Ransomware Prevention at your Business

5 min

It’s National Cyber Security Awareness Month right now, making it the perfect time to talk about Ransomware Prevention. 

We have all heard about multiple cyber attacks over the last year. At the same time, cybercrime is a vast topic that’s ever-changing, making it one that’s intimidating to approach. 

This blog post will cover some of the key takeaways from this excellent webinar on Ransomware Prevention. 

A few years ago, most of us probably didn’t think much about cyber crime or ransomware on a daily basis. Fast forward to today and I’m sure we all think about cyber security a lot more than we previously did. 

However, the growing concern about cyber threats and crime is actually a very good thing. 

More people are now discussing the topic than ever and they are looking at how they can prepare if a cyber attack were to occur. This growing concern is a positive development because it raises awareness and prompts individuals, organizations, and governments to take proactive measures to enhance cybersecurity. 

This heightened awareness fosters a sense of urgency to invest in better protection, develop robust defense strategies, and collaborate on cybersecurity initiatives. 

Ultimately, this collective effort can lead to improved resilience against cyber threats, safeguarding sensitive data, critical infrastructure, and digital ecosystems.

Some even argue that we’ll all experience cybercrime at some point.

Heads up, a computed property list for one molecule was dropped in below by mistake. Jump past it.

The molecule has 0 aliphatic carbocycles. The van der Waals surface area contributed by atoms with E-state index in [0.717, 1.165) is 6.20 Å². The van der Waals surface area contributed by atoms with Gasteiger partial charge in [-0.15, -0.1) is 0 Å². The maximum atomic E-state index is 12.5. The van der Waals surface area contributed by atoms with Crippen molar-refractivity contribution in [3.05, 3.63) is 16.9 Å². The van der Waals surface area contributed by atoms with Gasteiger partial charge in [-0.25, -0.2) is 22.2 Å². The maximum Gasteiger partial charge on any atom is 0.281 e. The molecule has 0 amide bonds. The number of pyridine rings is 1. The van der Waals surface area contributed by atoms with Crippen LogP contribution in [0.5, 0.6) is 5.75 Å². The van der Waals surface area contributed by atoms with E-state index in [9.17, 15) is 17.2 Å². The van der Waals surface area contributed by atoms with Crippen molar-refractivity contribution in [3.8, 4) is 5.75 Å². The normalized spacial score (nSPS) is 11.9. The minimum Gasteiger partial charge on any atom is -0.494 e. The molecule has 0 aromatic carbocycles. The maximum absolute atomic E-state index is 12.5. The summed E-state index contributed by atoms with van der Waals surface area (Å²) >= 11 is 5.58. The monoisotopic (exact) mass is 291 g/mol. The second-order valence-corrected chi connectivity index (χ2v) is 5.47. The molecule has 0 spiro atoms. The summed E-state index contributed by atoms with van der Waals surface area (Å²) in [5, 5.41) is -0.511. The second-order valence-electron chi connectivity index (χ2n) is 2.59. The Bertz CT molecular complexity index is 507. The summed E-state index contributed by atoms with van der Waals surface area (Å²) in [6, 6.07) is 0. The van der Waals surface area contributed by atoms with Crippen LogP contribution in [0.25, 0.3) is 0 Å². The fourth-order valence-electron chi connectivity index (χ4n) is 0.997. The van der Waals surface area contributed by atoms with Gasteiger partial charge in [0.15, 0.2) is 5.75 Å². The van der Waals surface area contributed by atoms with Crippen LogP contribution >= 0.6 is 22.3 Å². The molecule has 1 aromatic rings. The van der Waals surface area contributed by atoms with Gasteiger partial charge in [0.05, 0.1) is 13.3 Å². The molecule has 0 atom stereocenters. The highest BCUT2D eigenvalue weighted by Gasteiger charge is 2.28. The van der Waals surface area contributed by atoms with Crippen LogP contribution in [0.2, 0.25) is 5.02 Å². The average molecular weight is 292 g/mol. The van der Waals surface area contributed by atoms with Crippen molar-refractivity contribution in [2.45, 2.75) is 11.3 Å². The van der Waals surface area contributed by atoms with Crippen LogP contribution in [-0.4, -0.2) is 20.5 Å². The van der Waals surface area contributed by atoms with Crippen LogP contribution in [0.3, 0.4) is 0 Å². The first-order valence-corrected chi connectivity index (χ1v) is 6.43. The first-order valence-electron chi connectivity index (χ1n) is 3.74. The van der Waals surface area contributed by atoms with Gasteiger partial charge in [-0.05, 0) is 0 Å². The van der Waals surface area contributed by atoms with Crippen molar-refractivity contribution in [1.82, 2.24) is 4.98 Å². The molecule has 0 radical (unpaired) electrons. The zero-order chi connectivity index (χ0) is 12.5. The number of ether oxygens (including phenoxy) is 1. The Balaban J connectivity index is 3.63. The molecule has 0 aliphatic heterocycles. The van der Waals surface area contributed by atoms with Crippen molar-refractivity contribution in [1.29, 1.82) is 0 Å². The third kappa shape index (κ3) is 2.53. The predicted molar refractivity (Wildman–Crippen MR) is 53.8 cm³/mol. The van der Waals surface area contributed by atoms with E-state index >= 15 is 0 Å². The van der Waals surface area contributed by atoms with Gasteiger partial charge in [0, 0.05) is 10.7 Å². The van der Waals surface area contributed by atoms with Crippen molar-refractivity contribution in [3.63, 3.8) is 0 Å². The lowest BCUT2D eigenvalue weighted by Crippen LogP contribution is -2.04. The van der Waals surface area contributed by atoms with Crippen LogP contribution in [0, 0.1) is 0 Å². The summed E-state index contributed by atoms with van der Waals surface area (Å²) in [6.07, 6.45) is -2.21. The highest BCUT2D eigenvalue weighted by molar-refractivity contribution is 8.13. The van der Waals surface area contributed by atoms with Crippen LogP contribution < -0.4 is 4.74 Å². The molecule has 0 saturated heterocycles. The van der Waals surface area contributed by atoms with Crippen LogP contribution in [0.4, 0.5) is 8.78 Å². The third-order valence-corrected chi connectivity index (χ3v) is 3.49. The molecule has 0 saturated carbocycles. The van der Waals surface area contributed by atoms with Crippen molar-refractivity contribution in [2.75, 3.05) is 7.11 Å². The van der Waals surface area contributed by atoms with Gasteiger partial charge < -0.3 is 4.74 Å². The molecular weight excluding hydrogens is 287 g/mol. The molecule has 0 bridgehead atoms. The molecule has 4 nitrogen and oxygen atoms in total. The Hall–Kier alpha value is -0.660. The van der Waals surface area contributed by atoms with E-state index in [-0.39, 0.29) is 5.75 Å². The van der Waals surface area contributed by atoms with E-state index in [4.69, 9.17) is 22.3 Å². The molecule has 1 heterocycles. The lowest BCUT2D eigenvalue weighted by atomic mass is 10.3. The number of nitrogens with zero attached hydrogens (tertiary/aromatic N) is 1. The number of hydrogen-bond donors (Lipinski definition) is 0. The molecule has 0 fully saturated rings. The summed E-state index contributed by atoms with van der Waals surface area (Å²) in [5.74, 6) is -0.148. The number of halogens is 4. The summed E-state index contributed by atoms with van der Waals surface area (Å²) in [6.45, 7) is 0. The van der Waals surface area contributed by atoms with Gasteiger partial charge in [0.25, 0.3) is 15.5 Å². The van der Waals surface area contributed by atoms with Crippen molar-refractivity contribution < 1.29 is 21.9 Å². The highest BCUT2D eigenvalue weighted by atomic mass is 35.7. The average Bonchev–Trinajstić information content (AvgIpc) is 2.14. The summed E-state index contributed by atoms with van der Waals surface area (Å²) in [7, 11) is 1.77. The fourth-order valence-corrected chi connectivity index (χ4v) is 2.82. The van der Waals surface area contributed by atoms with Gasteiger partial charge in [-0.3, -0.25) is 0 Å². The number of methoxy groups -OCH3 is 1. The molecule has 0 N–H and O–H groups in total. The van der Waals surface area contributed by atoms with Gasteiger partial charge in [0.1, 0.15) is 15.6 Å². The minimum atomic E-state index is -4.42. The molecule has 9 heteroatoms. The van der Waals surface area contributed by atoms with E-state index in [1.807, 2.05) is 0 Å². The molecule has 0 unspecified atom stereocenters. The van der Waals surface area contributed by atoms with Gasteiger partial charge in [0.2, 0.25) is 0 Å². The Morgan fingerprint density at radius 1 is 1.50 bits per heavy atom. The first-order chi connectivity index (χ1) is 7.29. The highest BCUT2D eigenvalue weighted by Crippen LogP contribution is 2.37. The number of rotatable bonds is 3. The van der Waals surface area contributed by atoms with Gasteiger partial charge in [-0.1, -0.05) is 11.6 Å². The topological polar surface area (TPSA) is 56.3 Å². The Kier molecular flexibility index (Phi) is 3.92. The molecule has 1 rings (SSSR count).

“There are two types of people: Those who know they’ve been hacked and those who don’t know it yet!” 

Reza Mehman

The general public is also starting to become more aware of the business risks that go along with cybercrime too.

An increase in general knowledge about cybercrime presents an easier route for service providers to have conversations with their customers about how they can add additional protection. 

The Ransomware model is simple. It involves cybercrime gangs of the world stealing data to get money. It works like this:

  • Data is stolen by cyber criminals 
  • The data that is stolen is encrypted
  • The encrypted data is held hostage
  • Attackers demand payment for the data back

Nowadays there is also an extortion piece to ransomware too. Since many MSPs or companies may have the data backed up so it can be restored, attackers also threaten to sell the stolen data on the dark web as a Plan B. 

“Hackers are also very good at getting backup data too”, warns Joshua Peskay, vCIO at RoundTable Technology.  

Many times, before a company is aware they are being attacked, cybercriminals have spent days lurking behind the scenes and collecting data so they may already have access to a company’s back-ups too. 

This period of lurking around is known as the “Dwell Time”. Dwell Time is when cyber criminals are infiltrating the systems without being detected. During this time they’re stealing data, getting access to back-ups, assessing data, and deciding how much the data is worth to price a Ransom efficiently. 

Lurking and listening behind the scenes allows attackers to come up with realistic pricing that an organization could potentially pay to get the data back. 

Cyber attacks in 2023 develop quicker – the average dwell time of attackers is ten to eight days which implies that many cyber criminals spend a long time on a network before being detected. 10 days is a huge amount of time to gather information. This amount of time allows cybercriminals to be really smart and informed about the ransoms they demand from victims. 

This is no longer a mickey mouse operation. 

Gone are the days when a Ransomware attack had to be initiated by a lone computer genius and a piece of malware.